Mechanisms of antibiotic resistance in Neisseria gonorrhoeae and the development of LpxC inhibitors as novel therapeutics Public Deposited

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  • March 19, 2019
  • Swanson, Shauna
    • Affiliation: School of Medicine, Department of Microbiology and Immunology
  • Neisseria gonorrhoeae is a Gram-negative diplococcus that causes the sexually transmitted infection gonorrhea. Antibiotics are required to treat gonorrhea. Unfortunately, the gonococcus has developed resistance to all classes of antibiotics that have been used to treat gonorrhea. Antibiotics primarily diffuse through the outer membrane porin channels into the periplasm, but we have shown that they can also access the periplasm via the outer membrane secretin PilQ; mutation or deletion of PilQ increases resistance to penicillin by approximately threefold. In its mature form, PilQ exists as an SDS-resistant multimer. However, immature PilQ monomers are also present in the outer membrane. We initiated studies to determine if antibiotic permeation occurred through the mature secretin or via immature PilQ complexes. Our data indicate that immature, SDS-labile PilQ complexes form channels that allow antibiotics to traverse the outer membrane. To help meet the growing need for new antibiotics for the treatment of gonorrhea, we have validated the enzyme LpxC as a drug target in N. gonorrhoeae. LpxC catalyzes the first committed step in the biosynthesis of lipid A, a major component of the outer membrane of Gram-negative bacteria. LpxC inhibitors are bactericidal to the gonococcus and retain activity against multi-drug resistant strains of gonorrhea. Two inhibitors were tested in vivo using the murine model of gonorrhea, and one of these inhibitors was able to clear the infection in eight out of nine infected mice. We also evaluated the capacity of N. gonorrhoeae to develop resistance to LpxC inhibitors. Spontaneously arising mutants displayed a 4- to 16-fold decrease in susceptibility to LpxC inhibitors, and in several of these mutants, mutation or deletion of the pqiA and pqiB genes was responsible for the resistance phenotype. The functions of PqiA and PqiB are unknown, but the loss of pqiAB does not alter the MICs of other antibiotics and does not affect LpxC expression or growth rate. The results of the studies described within this dissertation further our understanding of antibiotic resistance mechanisms in N. gonorrhoeae and provide the basis for the development of LpxC inhibitors as potential new therapeutics for the treatment of gonorrhea.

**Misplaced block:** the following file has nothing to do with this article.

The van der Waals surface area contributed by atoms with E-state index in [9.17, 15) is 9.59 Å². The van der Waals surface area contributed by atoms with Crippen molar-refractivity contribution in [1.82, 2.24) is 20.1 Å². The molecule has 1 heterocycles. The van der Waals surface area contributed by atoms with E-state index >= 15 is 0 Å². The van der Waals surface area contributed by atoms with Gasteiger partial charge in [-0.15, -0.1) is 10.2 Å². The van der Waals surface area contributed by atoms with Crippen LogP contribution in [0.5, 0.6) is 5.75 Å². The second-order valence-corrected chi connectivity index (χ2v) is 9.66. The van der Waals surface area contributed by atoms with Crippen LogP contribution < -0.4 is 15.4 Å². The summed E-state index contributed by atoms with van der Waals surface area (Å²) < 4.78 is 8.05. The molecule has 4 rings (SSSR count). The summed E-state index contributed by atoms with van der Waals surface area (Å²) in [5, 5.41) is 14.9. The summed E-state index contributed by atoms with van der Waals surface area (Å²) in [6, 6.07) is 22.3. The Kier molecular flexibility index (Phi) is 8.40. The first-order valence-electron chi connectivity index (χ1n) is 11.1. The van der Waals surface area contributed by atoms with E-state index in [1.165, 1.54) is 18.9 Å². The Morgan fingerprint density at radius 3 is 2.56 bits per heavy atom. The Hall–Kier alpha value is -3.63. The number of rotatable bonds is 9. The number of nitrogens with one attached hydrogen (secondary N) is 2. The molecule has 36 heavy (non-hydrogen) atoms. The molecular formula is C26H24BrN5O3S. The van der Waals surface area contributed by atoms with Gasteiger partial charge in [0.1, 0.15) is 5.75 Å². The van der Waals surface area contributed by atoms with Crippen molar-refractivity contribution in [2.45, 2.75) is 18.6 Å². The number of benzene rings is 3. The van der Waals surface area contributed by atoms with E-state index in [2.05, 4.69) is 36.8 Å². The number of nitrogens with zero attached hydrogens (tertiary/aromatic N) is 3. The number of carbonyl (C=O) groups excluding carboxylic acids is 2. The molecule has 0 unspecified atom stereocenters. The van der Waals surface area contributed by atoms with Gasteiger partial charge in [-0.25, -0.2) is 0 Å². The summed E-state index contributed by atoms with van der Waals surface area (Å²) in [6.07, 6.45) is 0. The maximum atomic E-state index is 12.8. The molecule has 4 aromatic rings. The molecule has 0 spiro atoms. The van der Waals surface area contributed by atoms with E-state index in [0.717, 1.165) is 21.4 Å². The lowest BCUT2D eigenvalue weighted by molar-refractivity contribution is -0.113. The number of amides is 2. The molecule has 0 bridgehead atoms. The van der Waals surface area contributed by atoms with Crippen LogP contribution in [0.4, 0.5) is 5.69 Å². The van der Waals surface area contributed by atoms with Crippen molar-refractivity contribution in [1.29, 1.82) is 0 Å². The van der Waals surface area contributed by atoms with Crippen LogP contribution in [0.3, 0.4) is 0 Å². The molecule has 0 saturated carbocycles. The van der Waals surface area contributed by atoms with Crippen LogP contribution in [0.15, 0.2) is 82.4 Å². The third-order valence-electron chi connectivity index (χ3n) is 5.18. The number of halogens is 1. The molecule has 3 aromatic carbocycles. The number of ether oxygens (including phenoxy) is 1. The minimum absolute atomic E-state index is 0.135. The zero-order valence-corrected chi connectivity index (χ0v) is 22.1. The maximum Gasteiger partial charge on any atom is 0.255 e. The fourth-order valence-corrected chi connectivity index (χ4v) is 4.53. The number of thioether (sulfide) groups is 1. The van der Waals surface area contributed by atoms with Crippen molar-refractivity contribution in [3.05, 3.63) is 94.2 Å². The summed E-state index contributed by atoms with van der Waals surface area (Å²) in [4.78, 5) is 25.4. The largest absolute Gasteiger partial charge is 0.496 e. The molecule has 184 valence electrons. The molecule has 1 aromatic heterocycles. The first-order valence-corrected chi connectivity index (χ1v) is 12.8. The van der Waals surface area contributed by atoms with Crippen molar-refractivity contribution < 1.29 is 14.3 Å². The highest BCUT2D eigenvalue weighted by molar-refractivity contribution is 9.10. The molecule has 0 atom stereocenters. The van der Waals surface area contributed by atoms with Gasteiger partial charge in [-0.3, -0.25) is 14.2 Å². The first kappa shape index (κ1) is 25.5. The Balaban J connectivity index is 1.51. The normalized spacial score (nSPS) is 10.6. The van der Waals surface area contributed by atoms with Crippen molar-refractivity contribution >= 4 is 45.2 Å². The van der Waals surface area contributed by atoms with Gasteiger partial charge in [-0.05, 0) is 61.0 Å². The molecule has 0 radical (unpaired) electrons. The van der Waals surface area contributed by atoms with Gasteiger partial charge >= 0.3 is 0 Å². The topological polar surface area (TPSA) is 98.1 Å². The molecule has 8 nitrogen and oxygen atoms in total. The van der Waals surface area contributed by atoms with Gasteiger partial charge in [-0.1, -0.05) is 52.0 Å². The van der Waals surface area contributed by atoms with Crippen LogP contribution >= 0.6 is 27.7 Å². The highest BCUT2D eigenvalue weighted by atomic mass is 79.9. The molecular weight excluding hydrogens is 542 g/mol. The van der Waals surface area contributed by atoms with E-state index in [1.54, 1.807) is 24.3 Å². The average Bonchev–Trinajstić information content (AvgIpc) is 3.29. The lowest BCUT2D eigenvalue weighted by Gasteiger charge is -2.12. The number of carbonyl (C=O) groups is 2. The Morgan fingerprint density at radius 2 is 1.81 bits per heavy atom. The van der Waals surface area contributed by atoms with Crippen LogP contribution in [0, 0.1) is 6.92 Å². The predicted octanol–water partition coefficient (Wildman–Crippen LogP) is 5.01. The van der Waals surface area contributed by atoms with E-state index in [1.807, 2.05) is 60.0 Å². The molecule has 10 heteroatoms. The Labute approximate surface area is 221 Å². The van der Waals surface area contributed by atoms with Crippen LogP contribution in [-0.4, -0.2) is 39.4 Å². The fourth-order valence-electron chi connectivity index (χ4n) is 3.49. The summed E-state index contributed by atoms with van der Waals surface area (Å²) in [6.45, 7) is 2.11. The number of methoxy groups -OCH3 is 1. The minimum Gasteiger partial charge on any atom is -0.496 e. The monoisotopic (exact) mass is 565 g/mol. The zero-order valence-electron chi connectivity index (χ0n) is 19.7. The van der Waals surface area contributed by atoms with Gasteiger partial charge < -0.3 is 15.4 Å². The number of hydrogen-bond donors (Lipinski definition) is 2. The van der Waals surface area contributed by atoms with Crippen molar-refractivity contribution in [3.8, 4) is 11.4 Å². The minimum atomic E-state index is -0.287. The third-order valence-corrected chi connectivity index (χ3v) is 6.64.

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  • In Copyright
  • Wolfgang, Matthew
  • Braunstein, Miriam
  • Hobbs, Marcia
  • Richardson, Anthony
  • Nicholas, Robert
  • Doctor of Philosophy
Degree granting institution
  • University of North Carolina at Chapel Hill Graduate School
Graduation year
  • 2014
Place of publication
  • Chapel Hill, NC
  • This item is restricted from public view for 2 years after publication.

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